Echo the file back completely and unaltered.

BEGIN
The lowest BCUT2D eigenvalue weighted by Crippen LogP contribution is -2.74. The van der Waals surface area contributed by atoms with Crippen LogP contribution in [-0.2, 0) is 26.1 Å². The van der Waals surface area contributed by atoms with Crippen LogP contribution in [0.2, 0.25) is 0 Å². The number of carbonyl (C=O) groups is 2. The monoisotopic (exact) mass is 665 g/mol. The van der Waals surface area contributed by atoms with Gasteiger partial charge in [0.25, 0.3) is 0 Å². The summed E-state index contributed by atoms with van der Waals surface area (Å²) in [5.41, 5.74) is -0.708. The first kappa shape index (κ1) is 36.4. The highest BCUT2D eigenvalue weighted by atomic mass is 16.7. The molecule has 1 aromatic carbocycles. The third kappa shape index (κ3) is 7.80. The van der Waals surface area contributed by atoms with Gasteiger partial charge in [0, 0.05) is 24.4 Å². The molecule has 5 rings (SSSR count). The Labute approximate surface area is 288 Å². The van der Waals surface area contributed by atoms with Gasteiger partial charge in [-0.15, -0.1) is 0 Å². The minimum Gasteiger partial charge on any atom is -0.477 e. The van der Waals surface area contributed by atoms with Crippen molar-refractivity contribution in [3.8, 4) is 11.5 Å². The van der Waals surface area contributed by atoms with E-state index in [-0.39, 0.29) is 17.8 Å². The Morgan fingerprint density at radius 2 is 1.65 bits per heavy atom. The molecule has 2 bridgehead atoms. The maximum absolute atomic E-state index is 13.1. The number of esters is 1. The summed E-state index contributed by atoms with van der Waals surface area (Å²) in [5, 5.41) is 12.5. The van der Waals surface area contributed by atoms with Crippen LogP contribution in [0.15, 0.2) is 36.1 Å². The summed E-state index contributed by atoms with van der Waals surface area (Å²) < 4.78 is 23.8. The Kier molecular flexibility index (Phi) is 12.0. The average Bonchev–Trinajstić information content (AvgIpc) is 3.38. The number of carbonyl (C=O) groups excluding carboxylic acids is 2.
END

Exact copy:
The lowest BCUT2D eigenvalue weighted by Crippen LogP contribution is -2.74. The van der Waals surface area contributed by atoms with Crippen LogP contribution in [-0.2, 0) is 26.1 Å². The van der Waals surface area contributed by atoms with Crippen LogP contribution in [0.2, 0.25) is 0 Å². The number of carbonyl (C=O) groups is 2. The monoisotopic (exact) mass is 665 g/mol. The van der Waals surface area contributed by atoms with Gasteiger partial charge in [0.25, 0.3) is 0 Å². The summed E-state index contributed by atoms with van der Waals surface area (Å²) in [5.41, 5.74) is -0.708. The first kappa shape index (κ1) is 36.4. The highest BCUT2D eigenvalue weighted by atomic mass is 16.7. The molecule has 1 aromatic carbocycles. The third kappa shape index (κ3) is 7.80. The van der Waals surface area contributed by atoms with Gasteiger partial charge in [0, 0.05) is 24.4 Å². The molecule has 5 rings (SSSR count). The Labute approximate surface area is 288 Å². The van der Waals surface area contributed by atoms with Gasteiger partial charge in [-0.15, -0.1) is 0 Å². The minimum Gasteiger partial charge on any atom is -0.477 e. The van der Waals surface area contributed by atoms with Crippen molar-refractivity contribution in [3.8, 4) is 11.5 Å². The van der Waals surface area contributed by atoms with E-state index in [-0.39, 0.29) is 17.8 Å². The Morgan fingerprint density at radius 2 is 1.65 bits per heavy atom. The molecule has 2 bridgehead atoms. The maximum absolute atomic E-state index is 13.1. The number of esters is 1. The summed E-state index contributed by atoms with van der Waals surface area (Å²) in [5, 5.41) is 12.5. The van der Waals surface area contributed by atoms with Crippen LogP contribution in [0.15, 0.2) is 36.1 Å². The summed E-state index contributed by atoms with van der Waals surface area (Å²) < 4.78 is 23.8. The Kier molecular flexibility index (Phi) is 12.0. The average Bonchev–Trinajstić information content (AvgIpc) is 3.38. The number of carbonyl (C=O) groups excluding carboxylic acids is 2.